AT&T, Verizon Modify Their Early Handset Upgrade Programs
As the companies continue to play catch up with T-Mobile's disruptive efforts, both AT&T and Verizon have announced slight changes to their early handset upgrade programs, which ditch subsidies in exchange for monthly financing charges. In a statement
, AT&T notes that customers on a two-year contract as of January 18 can sign up for their early handset upgrade program six months into their contract, an offer made to existing customers that indicates they're eager to prevent these users from switching to T-Mobile.
As we noted when AT&T's Next was unveiled last summer
, users originally had to wait twelve months before they could join the program, at which point they could trade in their handset without having to pay off the remainder owed.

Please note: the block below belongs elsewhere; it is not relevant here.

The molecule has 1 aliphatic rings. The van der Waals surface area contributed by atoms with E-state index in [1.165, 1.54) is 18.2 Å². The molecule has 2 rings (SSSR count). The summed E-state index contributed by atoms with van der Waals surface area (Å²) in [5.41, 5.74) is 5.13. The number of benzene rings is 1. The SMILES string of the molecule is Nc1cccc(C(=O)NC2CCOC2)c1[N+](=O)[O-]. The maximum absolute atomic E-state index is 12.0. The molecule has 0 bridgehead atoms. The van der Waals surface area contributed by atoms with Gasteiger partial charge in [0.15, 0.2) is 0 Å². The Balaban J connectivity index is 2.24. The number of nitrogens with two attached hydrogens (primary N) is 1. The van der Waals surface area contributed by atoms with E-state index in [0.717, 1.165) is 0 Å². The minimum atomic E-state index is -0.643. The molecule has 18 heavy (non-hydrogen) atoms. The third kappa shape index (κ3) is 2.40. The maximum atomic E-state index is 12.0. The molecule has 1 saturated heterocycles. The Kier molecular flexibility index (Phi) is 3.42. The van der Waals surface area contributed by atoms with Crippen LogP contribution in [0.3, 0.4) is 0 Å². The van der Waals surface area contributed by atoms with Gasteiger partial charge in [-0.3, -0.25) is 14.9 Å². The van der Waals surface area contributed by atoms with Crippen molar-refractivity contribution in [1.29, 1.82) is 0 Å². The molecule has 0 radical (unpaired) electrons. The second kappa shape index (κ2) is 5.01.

Also reacting to T-Mobile is Verizon, who has announced they too are modifying their early handset upgrade program, named Edge. According to Verizon
, Edge users now can upgrade after just thirty days (down from six months), though you'll still have to pay off at least half of the device.
It's worth reminding readers that cellular executives are on record admitting they jacked up the prices of services and data to counter the impact they take from subsidizing devices. Eliminating those subsidies without lowering service rates actually means you're not only paying more for service, you're effectively paying for your handsets twice (AT&T's new Value Share
plans promise savings, but primarily only for higher data allotment plans).
It's unclear just how many users want to spend life on AT&T and Verizon's very costly bleeding edge, or if either effort will do much to counter T-Mobile's aggressive price disruption.